Respondent also misrepresented to the client the status of civil litigation related to the purchase. In furtherance of the misrepresentation, respondent forged the signature of a third Superior Court Judge, Murray G. Simon. The forgery appears on a letter dated May 2, 1994, addressed to counsel of record, purportedly advising them of the status of the litigation. Although the record is imprecise as to exact dates, it appears that the client, unaware of respondent's misdeeds, continued to believe he was being properly represented until May 1994.
On May 22, 1995, the trial court sentenced respondent to a one-year term of probation. As special conditions, respondent was required to make restitution to the Lawyers' Fund for Client Protection in the amount of $27,000 and to write letters of apology to the three judges whose signatures he forged. After the OAE learned of the original allegations, respondent consented to a temporary suspension, which was ordered by this Court on May 26, 1994. In re Tonzola, 137 N.J. 1 (1994). The suspension has been in place since that date.
The DRB unanimously recommended disbarrment on November 18, 1996. Two board members expressed their view that, although the case law compelled them to recommend disbarrment, they favored a less severe discipline due to respondent's asserted manic-depressive illness and underlying bipolar disorder. On July 21, 1997, we remanded the matter to the DRB to supplement the record with expert testimony in respect of respondent's contention that his medical condition or defect should serve as a mitigating factor.
Although our remand order provided respondent and the OAE with the opportunity to request a full hearing before a special master, both declined to do so. Instead, the parties supplemented the record by submitting expert reports and relied on the briefs of counsel.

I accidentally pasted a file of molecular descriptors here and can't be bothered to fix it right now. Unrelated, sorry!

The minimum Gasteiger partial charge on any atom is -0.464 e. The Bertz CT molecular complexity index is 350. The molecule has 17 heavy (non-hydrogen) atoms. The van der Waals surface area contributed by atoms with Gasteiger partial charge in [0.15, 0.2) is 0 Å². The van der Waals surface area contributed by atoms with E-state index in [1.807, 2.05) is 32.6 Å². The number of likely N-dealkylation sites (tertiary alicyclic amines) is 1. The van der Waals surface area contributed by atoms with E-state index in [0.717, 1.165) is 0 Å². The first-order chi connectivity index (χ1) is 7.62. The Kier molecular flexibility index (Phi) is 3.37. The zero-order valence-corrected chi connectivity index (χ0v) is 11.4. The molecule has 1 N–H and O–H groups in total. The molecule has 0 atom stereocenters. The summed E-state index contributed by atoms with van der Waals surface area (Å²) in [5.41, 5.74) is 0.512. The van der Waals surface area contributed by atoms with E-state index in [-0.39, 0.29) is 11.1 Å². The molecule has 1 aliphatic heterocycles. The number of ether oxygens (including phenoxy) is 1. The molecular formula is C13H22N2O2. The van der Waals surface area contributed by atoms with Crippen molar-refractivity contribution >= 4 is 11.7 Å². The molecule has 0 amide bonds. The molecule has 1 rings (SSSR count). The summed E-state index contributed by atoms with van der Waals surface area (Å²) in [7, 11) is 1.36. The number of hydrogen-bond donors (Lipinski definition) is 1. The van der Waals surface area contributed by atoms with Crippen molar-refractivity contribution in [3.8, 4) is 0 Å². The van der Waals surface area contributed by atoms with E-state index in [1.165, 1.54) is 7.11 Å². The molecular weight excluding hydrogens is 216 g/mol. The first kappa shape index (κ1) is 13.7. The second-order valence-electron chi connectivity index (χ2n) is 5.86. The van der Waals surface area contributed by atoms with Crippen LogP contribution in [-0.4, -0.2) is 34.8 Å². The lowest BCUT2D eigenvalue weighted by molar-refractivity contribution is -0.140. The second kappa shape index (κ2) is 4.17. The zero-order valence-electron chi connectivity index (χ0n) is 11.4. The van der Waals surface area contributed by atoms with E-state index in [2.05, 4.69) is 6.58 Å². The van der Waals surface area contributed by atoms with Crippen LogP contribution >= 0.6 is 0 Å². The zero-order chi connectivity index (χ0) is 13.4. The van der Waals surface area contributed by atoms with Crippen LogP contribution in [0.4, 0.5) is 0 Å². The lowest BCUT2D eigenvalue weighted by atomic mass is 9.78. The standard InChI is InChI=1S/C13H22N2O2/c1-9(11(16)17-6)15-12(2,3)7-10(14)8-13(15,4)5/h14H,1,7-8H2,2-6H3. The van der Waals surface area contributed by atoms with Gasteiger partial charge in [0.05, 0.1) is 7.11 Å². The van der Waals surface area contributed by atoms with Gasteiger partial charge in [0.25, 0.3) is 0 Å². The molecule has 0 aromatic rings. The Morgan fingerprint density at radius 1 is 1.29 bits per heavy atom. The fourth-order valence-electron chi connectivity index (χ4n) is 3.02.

On behalf of the OAE, Daniel P. Greenfield, M.D., a psychiatrist, submitted a November 25, 1998, report (the "Greenfield report"). The Greenfield report states in part:
With regard to the issue of Mr. Tonzola's mental states and psychiatric conditions in connection with the several incidents in question, while I accept and agree that an underlying Bipolar Disorder when not effectively treated can result in acute impulsive behaviors, also driven by very poor social and professional judgment and grandiosity, and while I also accept and agree with Dr. Gross'[s] formulation that Mr. Tonzola was actively symptomatic with regard to his Bipolar Disorder at the time, it is nevertheless my psychiatric opinion -- held with a degree of reasonable medical probability -- that even if this situation were the case with Mr. Tonzola during the several specific periods of time in question in relation to the several specifically unacceptable acts and behaviors in which he engaged as an attorney (i.e., the three forgeries and misappropriation of approximately $27,000), it did not ...